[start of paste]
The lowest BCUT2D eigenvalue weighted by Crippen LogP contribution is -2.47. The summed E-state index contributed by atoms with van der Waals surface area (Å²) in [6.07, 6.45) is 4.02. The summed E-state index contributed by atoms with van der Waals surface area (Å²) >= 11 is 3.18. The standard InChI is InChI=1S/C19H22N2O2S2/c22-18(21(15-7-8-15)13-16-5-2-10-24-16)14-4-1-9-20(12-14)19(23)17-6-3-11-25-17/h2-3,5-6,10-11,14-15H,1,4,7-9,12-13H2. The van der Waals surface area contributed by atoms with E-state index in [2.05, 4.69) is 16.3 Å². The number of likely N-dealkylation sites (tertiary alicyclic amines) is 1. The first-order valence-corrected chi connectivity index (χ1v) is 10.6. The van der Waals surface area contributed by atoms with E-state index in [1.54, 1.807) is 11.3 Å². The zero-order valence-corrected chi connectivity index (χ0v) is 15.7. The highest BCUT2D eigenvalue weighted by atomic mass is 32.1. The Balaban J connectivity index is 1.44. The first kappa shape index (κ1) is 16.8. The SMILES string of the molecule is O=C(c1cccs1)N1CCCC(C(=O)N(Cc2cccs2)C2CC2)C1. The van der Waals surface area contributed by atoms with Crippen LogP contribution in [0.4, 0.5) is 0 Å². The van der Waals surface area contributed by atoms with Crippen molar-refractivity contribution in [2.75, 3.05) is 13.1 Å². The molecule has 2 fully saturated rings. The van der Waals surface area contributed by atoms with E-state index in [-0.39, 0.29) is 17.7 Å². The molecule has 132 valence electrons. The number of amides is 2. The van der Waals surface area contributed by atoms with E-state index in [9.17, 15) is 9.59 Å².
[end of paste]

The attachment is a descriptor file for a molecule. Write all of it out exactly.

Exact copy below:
The lowest BCUT2D eigenvalue weighted by Crippen LogP contribution is -2.47. The summed E-state index contributed by atoms with van der Waals surface area (Å²) in [6.07, 6.45) is 4.02. The summed E-state index contributed by atoms with van der Waals surface area (Å²) >= 11 is 3.18. The standard InChI is InChI=1S/C19H22N2O2S2/c22-18(21(15-7-8-15)13-16-5-2-10-24-16)14-4-1-9-20(12-14)19(23)17-6-3-11-25-17/h2-3,5-6,10-11,14-15H,1,4,7-9,12-13H2. The van der Waals surface area contributed by atoms with E-state index in [2.05, 4.69) is 16.3 Å². The number of likely N-dealkylation sites (tertiary alicyclic amines) is 1. The first-order valence-corrected chi connectivity index (χ1v) is 10.6. The van der Waals surface area contributed by atoms with E-state index in [1.54, 1.807) is 11.3 Å². The zero-order valence-corrected chi connectivity index (χ0v) is 15.7. The highest BCUT2D eigenvalue weighted by atomic mass is 32.1. The Balaban J connectivity index is 1.44. The first kappa shape index (κ1) is 16.8. The SMILES string of the molecule is O=C(c1cccs1)N1CCCC(C(=O)N(Cc2cccs2)C2CC2)C1. The van der Waals surface area contributed by atoms with Crippen LogP contribution in [0.4, 0.5) is 0 Å². The van der Waals surface area contributed by atoms with Crippen molar-refractivity contribution in [2.75, 3.05) is 13.1 Å². The molecule has 2 fully saturated rings. The van der Waals surface area contributed by atoms with E-state index in [-0.39, 0.29) is 17.7 Å². The molecule has 132 valence electrons. The number of amides is 2. The van der Waals surface area contributed by atoms with E-state index in [9.17, 15) is 9.59 Å².